Corey Taylor – ‘CMF2’ Album Review

Photo Credit: Pamela Littky

After the success of Corey Taylor’s first solo album CMFT in 2020, it’s safe to say that those familiar with Corey Taylor’s work (whether it be Slipknot or solo) were excited about his next solo project. CMF2 is a sequel to Taylor’s first album and an improvement to its predecessor. One of the ways the album excels is Corey Taylor’s songwriting ability. Throughout the album, Taylor is able to demonstrate his vocal range, with some songs expressing his harsher vocals whilst others allow him to be more melodic.

One of the standouts on the album is the second track, which was released as a single. “Post Traumatic Blues” best demonstrates Corey Taylor’s writing ability, with forceful lyrics such as, “I’m feelin’ like a Sunday, I’ll never get away” and “Another dirty face on a $100 bill.” The sensitive content of the song, paired with some of Slipknot’s aggressive vocals work well together. His anger is sincere, particularly in the line delivery of, “Are you ready for one last war?”

However, not all of the album’s songs follow Slipknot’s energy, the fourth track “Breath of Fresh Smoke” slows down into an acoustic song. Corey Taylor even claimed that this track helped to reignite his passion for playing acoustic guitar. What the listener can appreciate about this is that it shows, you can feel the passion in both his voice and the way he plays. The next lead single of the album “Beyond” also changes the mood of the album. The song simply demands your attention, not only are Corey Taylor’s vocals on point, but both the guitar and drums complement each other well. Taylor chose well to make this song a single, as it set up well-deserved hype for the album.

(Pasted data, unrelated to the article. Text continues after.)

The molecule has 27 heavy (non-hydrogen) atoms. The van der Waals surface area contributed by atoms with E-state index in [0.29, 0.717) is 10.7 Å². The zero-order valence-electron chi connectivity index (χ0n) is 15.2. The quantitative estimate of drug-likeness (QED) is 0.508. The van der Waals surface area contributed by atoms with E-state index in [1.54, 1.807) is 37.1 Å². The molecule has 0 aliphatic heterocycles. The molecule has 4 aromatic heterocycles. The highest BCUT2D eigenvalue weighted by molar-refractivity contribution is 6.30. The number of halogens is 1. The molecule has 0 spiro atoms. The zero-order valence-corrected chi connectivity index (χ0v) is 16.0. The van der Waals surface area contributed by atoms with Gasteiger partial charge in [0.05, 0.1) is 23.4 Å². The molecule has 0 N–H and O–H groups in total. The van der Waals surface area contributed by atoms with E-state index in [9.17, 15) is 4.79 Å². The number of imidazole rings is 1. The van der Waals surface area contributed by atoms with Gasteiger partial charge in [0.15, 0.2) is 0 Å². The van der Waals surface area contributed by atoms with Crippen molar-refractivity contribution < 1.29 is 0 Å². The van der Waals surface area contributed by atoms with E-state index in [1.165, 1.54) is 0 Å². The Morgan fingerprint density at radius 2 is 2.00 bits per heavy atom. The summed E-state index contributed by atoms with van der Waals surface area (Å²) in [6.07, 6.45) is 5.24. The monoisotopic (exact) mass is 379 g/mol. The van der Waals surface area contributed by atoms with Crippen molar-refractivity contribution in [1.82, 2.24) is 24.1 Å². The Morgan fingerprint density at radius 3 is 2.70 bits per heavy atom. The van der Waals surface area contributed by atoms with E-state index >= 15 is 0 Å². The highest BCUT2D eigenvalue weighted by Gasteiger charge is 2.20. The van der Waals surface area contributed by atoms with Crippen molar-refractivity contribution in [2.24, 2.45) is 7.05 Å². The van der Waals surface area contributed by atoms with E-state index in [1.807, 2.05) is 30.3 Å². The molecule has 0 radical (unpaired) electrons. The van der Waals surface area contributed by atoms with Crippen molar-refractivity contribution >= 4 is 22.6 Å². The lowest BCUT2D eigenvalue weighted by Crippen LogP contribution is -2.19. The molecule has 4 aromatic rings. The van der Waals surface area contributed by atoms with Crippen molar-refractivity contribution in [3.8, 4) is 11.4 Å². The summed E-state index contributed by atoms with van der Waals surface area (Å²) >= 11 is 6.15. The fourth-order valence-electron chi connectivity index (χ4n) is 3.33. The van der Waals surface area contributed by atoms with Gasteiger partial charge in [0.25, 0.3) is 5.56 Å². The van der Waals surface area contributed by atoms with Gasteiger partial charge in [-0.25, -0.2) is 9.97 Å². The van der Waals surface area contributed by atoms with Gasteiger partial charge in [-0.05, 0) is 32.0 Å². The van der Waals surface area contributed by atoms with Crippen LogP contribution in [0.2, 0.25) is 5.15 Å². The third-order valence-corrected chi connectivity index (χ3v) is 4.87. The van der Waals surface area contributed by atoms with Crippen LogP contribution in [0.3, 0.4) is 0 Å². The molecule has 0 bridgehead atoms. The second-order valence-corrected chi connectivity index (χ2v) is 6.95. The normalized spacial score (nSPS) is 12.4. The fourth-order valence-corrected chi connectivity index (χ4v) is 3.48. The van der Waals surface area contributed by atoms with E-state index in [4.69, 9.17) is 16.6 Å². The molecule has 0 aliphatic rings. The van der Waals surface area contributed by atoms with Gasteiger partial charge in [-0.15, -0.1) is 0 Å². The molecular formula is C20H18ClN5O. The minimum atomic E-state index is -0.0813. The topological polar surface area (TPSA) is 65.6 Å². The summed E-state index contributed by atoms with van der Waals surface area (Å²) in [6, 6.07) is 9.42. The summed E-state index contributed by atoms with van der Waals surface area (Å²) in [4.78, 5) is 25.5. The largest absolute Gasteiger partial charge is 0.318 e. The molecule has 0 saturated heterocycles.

Whilst some songs demonstrate Corey Taylor’s writing ability, not all hit the mark. “Someday I’ll change your mind,” for example, demonstrates this. The chorus of, “These are the days,” while melodic doesn’t really hit the mark and isn’t as lyrically challenging as it could be. “Sorry Me” is another example of this too. Although, even if the song isn’t as lyrically sound as some of the other songs on the album, the vulnerability of the song with lyrics such as, “Sorry me, I do believe I failed you,” is appreciated and adds a tenderness to the album. Despite the vulnerability, the song suffers from not being as thematically tightly constructed as the others, which is a shame given the subject matter.

The penultimate track “All I Want is Hate” is another track clearly influenced by Slipknot. It’s a fun and infectious song belting out, “All I want is hate // Destroy and consecrate // All I want is hate // Hate is all I want.” It’s angsty for sure, but one that will definitely please fans of the metal scene. Taylor performs the song with such gusto and venom, that you are instantly sold that all he does want is indeed hate. Some of CMF2 offers some truly raw and vulnerable moments from Corey Taylor which both long-term and short-term fans will appreciate. While not all the songs of the album land, the album offers enough diversity for fans to sink their teeth into.

Rating: 3 out of 5.
Written by: Amy Burchett

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